The NVMe solution offered is from SSSTC, a subsidiary of LITE-ON. 256GB capacity.
To the right of the SSD, we have the AX201 D2W.
Lights out, we can see the backlit keyboard. Fully customizable per key with Razer Chroma.
BIOS/UEFI and Software
Setup is built on the AMI Aptio platform, quite common in notebooks. The main menu offers insight into the hardware inside the platform. As you can see, we have the 1165G7 with a 2.8GHz base clock on 4C8T design.
Running through the advanced menu, you can configure a decent amount of options, including CPU, Power options, and Thunderbolt. Security gives you options for secure boot, while the boot menu lets you change boot options and enable fast boot.
The Razer Book 13 has fully customizable backlighting with Razer Synapse. This includes any device connected via USB as well.
In the charts, as we advance, the Dell XPS 9310 and Razer Book 13 use identical hardware, including the CPU and amount and speed of the memory. Storage is different between the two, but both do use Gen3 SSDs from the factory. The XPG Xenia Xe uses the same hardware but with a Gen4 NVMe SSD and a more extensive cooling system.
WPrime is a leading multi-threaded benchmark. In our setup, we will manually set the number of cores for the CPU under test.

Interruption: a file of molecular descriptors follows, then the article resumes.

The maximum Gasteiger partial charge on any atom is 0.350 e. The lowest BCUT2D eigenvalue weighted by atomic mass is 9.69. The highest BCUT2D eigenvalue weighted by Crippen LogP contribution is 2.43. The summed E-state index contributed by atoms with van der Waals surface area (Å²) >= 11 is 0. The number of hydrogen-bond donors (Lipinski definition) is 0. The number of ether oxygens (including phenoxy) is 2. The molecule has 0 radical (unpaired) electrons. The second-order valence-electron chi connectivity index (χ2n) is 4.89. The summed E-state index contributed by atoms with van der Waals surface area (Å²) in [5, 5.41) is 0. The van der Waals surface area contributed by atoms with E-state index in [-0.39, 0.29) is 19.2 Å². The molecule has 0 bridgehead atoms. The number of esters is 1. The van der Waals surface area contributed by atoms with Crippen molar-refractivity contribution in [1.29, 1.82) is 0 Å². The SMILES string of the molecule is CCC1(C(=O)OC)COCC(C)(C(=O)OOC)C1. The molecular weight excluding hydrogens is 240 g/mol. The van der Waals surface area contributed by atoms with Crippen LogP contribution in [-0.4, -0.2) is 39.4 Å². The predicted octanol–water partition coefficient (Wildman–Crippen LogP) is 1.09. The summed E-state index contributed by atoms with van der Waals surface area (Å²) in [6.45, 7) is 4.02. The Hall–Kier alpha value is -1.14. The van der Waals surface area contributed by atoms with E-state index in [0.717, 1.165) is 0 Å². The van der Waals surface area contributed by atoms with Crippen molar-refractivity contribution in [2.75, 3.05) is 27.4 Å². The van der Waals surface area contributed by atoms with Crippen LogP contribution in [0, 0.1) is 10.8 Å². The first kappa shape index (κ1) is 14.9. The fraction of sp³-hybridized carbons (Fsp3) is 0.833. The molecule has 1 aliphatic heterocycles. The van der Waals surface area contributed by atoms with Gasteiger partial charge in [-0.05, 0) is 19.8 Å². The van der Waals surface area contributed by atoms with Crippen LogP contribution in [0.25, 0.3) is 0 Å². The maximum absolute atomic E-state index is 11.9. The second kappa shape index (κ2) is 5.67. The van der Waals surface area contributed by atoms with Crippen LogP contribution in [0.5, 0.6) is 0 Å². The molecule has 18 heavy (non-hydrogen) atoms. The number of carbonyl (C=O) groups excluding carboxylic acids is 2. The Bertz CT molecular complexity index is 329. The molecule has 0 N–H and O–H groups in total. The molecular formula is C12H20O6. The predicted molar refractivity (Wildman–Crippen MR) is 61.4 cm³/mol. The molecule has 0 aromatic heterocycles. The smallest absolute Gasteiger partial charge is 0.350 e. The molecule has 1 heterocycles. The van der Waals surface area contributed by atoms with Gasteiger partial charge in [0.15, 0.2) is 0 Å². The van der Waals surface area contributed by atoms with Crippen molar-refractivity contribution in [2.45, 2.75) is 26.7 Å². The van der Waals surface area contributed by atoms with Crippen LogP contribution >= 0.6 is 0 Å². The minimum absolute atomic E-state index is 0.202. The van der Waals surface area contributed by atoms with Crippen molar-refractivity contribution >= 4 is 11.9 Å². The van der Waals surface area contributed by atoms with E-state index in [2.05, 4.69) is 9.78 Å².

With WPrime, we see the Razer Book 13 show a 7 second time for 32m and 224 seconds for 1024m.
Cinebench is a long-standing render benchmark that has been heavily relied upon by both Intel and AMD to showcase their newest platforms during unveils. The benchmark has two tests, a single-core workload that will utilize one thread or 1T. There is also a multi-threaded test that uses all threads or nT of a tested CPU
Single-core performance comes in 20 points higher than the XPS at 1454. Multi-threaded reaches 4362
Realbench utilizes both video and photo workloads for real-world testing.
Razer Book grabs an 80.3 second score for the Heavy Multitasking workload in Realbench.
Memory bandwidth was nearly identical, as it should be; all platforms having 4266MHz DDR4.
PCMark is a benchmark from UL and tests various workload types to represent typical workloads for a PC. Everything from video conferencing, image import, and editing, along with 3D rendering, are tested.
PCMark showed a peak of 10273in essentials, 6704 for productivity, and 4942 for Digital Content. This put the Rqazer Book very close to the larger XPG platform and a few hundred points over the XPS.
Our second scenario in PCMark 10 is the applications test. In these workloads, the Razer Book did very well, showing 15940 in Excel, 10870 for PowerPoint, and 9567 for Edge.
Graphics, System I/O and Battery
3DMark Night Raid
Night Raid is a DirectX 12 benchmark for mobile computing devices with integrated graphics and low-power platforms powered by Windows 10 on ARM.
The Razer Book matched the XPG platform score; at 16963, we are 800 points quicker than the XPS.